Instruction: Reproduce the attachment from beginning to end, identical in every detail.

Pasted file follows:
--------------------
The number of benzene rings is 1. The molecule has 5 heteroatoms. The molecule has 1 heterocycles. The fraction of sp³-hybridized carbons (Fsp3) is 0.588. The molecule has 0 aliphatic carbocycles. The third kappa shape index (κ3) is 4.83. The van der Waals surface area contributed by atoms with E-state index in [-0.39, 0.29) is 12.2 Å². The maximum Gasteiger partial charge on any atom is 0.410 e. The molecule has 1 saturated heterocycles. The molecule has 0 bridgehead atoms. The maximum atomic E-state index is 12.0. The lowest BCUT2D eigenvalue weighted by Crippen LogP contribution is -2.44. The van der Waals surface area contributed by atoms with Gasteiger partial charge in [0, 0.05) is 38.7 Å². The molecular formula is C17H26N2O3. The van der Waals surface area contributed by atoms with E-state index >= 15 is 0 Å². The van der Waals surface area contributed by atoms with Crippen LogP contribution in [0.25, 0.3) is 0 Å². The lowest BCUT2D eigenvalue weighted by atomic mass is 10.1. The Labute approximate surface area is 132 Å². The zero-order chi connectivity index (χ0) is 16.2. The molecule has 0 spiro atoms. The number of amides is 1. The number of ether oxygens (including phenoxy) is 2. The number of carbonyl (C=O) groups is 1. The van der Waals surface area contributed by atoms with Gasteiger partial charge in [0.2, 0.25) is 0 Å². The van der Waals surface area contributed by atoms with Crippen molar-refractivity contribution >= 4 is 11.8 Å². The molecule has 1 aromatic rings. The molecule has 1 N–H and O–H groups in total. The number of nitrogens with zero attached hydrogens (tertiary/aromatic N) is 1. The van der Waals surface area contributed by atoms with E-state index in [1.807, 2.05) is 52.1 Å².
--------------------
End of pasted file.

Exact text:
The number of benzene rings is 1. The molecule has 5 heteroatoms. The molecule has 1 heterocycles. The fraction of sp³-hybridized carbons (Fsp3) is 0.588. The molecule has 0 aliphatic carbocycles. The third kappa shape index (κ3) is 4.83. The van der Waals surface area contributed by atoms with E-state index in [-0.39, 0.29) is 12.2 Å². The maximum Gasteiger partial charge on any atom is 0.410 e. The molecule has 1 saturated heterocycles. The molecule has 0 bridgehead atoms. The maximum atomic E-state index is 12.0. The lowest BCUT2D eigenvalue weighted by Crippen LogP contribution is -2.44. The van der Waals surface area contributed by atoms with Gasteiger partial charge in [0, 0.05) is 38.7 Å². The molecular formula is C17H26N2O3. The van der Waals surface area contributed by atoms with E-state index >= 15 is 0 Å². The van der Waals surface area contributed by atoms with Crippen LogP contribution in [0.25, 0.3) is 0 Å². The lowest BCUT2D eigenvalue weighted by atomic mass is 10.1. The Labute approximate surface area is 132 Å². The zero-order chi connectivity index (χ0) is 16.2. The molecule has 0 spiro atoms. The number of amides is 1. The number of ether oxygens (including phenoxy) is 2. The number of carbonyl (C=O) groups is 1. The van der Waals surface area contributed by atoms with Gasteiger partial charge in [0.2, 0.25) is 0 Å². The van der Waals surface area contributed by atoms with Crippen molar-refractivity contribution >= 4 is 11.8 Å². The molecule has 1 aromatic rings. The molecule has 1 N–H and O–H groups in total. The number of nitrogens with zero attached hydrogens (tertiary/aromatic N) is 1. The van der Waals surface area contributed by atoms with E-state index in [1.807, 2.05) is 52.1 Å².